Lane v. Montgomery Elevator Co.

Annotate this Case

484 S.E.2d 249 (1997)

225 Ga. App. 523


No. A96A1942.

Court of Appeals of Georgia.

February 24, 1997.

Reconsideration Denied March 18, 1997.

*250 Dozier, Lee, Graham & Sikes, Neal B. Graham, Macon, for appellant.

Buzzell & Pinkston, R. William Buzzell II, Loretta L. Pinkston, Macon, Paige J. Lee, Lokey & Smith, Sue K. Nichols, Jon W. Burton, Atlanta, for appellee.

HAROLD R. BANKE, Senior Appellate Judge.

Vernice L. Lane sued Montgomery Elevator Company ("Montgomery") to recover for injuries allegedly sustained in a elevator accident occurring at Macon Northside Hospital, formerly known as Charter Northside Hospital (the "Hospital"). Lane alleged that Montgomery negligently installed, operated, and maintained the elevator at issue. Lane appeals the summary judgment in favor of Montgomery.

To prevail at summary judgment, the moving party must show that no genuine issues of material fact remain to be tried and that the undisputed facts, viewed in the light most favorable to the non-movant, warrant summary judgment as a matter of law. Lau's Corp. v. Haskins, 261 Ga. 491, 405 S.E.2d 474 (1991). Viewed in that light, the evidence was as follows. Lane, a licensed practical nurse, was sent to another floor to obtain some medical supplies. When she arrived at the ground floor, the elevator malfunctioned, stopping several inches above the designated floor. As Lane exited, she did not observe the drop-off and she fell forward injuring her back and leg.

Lane contended that the cause of the accident was Montgomery's failure to properly maintain and adjust the leveling vein of the elevator that malfunctioned. Lane testified that the subject elevator had failed to level properly on other occasions prior to the incident at issue here. Ralph Pate, a deputy state inspector from the Georgia Department of Labor, testified that a properly working elevator would not stop short of its intended floor and the failure to stop properly indicates a malfunction. The repair and maintenance records show some leveling problems with the Hospital elevators less than five months earlier.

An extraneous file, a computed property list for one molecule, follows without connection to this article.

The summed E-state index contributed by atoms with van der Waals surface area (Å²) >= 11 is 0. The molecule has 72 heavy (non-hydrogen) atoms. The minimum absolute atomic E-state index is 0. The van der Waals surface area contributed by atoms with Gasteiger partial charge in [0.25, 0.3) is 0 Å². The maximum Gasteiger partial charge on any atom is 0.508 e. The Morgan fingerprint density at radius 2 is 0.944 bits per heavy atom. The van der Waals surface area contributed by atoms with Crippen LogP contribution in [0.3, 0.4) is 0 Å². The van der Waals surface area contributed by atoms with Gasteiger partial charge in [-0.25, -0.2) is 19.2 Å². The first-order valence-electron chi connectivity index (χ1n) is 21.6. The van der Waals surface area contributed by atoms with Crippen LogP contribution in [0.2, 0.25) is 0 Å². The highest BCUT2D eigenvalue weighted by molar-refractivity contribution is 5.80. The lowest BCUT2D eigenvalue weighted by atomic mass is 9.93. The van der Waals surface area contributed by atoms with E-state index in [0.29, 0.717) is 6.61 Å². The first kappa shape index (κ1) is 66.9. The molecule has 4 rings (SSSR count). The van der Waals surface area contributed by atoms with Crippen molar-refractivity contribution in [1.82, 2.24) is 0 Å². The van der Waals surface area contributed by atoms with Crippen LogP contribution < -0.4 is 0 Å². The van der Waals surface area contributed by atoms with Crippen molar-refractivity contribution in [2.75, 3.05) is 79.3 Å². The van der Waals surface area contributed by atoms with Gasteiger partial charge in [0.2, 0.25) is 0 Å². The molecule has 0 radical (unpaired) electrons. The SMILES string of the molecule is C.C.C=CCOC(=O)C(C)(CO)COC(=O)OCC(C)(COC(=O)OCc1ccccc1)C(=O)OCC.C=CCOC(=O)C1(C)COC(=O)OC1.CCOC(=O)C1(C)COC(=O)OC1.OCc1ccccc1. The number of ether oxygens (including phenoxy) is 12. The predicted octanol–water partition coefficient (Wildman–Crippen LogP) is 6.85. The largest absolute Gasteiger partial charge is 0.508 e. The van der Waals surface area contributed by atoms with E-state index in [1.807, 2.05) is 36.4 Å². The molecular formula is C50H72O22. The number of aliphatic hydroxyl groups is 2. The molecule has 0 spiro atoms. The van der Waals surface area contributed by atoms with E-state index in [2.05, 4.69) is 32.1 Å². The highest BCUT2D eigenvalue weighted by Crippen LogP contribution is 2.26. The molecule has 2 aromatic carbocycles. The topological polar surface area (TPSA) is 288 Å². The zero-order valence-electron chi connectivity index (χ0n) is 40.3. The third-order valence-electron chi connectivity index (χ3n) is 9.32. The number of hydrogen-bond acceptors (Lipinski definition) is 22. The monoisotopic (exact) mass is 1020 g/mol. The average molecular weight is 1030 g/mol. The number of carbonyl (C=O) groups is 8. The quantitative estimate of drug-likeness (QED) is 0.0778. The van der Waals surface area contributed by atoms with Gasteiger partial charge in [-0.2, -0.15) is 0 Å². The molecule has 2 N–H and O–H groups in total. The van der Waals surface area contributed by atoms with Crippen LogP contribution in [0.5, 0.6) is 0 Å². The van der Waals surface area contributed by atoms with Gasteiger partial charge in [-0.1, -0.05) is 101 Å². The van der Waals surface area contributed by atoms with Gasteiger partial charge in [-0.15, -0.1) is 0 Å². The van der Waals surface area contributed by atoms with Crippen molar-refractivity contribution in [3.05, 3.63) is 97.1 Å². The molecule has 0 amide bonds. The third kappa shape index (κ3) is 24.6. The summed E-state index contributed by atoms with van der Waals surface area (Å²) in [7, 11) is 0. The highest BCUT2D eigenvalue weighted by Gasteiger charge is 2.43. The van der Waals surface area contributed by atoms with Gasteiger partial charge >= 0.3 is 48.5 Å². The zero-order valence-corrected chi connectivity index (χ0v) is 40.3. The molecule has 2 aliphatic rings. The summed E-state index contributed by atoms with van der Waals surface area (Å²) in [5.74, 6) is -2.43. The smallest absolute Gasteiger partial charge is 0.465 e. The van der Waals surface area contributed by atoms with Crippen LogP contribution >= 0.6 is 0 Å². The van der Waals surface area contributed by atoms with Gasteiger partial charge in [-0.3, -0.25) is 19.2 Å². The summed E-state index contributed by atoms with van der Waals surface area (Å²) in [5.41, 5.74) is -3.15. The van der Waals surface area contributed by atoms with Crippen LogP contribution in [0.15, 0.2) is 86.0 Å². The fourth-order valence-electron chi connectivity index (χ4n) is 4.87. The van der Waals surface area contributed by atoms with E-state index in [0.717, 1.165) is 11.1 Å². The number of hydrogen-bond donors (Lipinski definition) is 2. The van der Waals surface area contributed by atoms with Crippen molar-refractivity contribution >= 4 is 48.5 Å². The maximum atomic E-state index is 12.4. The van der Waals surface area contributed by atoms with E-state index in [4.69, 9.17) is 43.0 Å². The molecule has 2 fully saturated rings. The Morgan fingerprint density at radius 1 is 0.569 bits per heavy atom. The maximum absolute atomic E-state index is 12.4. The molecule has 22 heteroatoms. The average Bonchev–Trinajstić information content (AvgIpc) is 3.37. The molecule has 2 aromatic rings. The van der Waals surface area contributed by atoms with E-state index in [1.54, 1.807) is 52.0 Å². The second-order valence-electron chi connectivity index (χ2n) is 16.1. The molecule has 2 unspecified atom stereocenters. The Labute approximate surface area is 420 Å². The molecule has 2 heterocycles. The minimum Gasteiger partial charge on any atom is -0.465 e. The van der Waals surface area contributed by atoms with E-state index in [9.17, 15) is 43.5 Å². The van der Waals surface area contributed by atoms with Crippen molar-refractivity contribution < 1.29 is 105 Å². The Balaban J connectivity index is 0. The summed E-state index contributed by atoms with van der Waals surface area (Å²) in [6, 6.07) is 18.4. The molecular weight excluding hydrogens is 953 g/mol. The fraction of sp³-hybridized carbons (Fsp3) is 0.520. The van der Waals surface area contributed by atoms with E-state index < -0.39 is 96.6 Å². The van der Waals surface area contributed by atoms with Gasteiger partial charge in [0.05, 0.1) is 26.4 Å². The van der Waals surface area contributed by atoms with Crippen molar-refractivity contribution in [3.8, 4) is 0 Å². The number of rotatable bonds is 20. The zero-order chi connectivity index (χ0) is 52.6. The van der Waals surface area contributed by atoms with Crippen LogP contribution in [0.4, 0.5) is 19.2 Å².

It is undisputed that Montgomery installed the elevator at issue and provided certain maintenance and repair services under a contract between Montgomery and the Hospital. In moving for summary judgment, Montgomery primarily argued that Lane failed to offer any evidence of a negligent act or omission on its part which caused the elevator not to level at the time in question. Montgomery contended that a state inspection just prior to the incident showed no problem with the elevator at issue and a state inspection afterwards was similarly favorable.

Montgomery's employee, elevator mechanic Fred Blume testified that the elevator was shut down and removed from service almost immediately after Lane's fall until the completion of a state inspection by Pate, five days later. On that day, Blume and Pate jointly performed tests on the elevator and could not find any reason for the apparent malfunction. According to Pate's official report it was "not clear what caused occurrence." Pate approved the elevator's return to service. According to a Department of Labor semi-annual report completed two days prior to the incident, elevator # 1 passed its inspection with no violations noted.[1]Held:

*251 1. Montgomery claims that it was entitled to summary judgment as a matter of law and fact because pursuant to its contract with the Hospital, the Hospital had sole liability for the operation and use of the elevator equipment and because Lane failed to produce any evidence that it failed to exercise due care in its inspection and maintenance of the elevator. We disagree.

A building owner, here presumably the corporation owning the Hospital, "owes a duty of extraordinary diligence to elevator passengers and cannot delegate this duty to an independent contractor engaged to repair the elevator. [Cits.]" Gaffney v. EQK Realty Investors, 213 Ga.App. 653, 655, 445 S.E.2d 771 (1994); OCGA § 46-9-132; see Hughes v. Hosp. Auth. of Floyd County, 165 Ga.App. 530, 531(2), 301 S.E.2d 695 (1983). Under OCGA § 51-2-5(4), an employer is liable for the negligence of an independent contractor who is performing the employer's nondelegable statutory duty. Perry v. Soil Remediation, 221 Ga.App. 386, 388(2), 471 S.E.2d 320 (1996). Nevertheless, Montgomery, regardless of its contractual obligations to the Hospital, had a duty not to act negligently toward Lane and other elevator users. See Griffin v. AAA Auto Club South, 221 Ga.App. 1, 4(4), 470 S.E.2d 474 (1996); Chapman v. Turnbull Elevator, 116 Ga.App. 661, 158 S.E.2d 438 (1967); see Jones v. Otis Elevator Co., 861 F.2d 655, 665(IV) (11th Cir.1988); see 26 AmJur2d 283, Elevators & Escalators, § 20 (1996).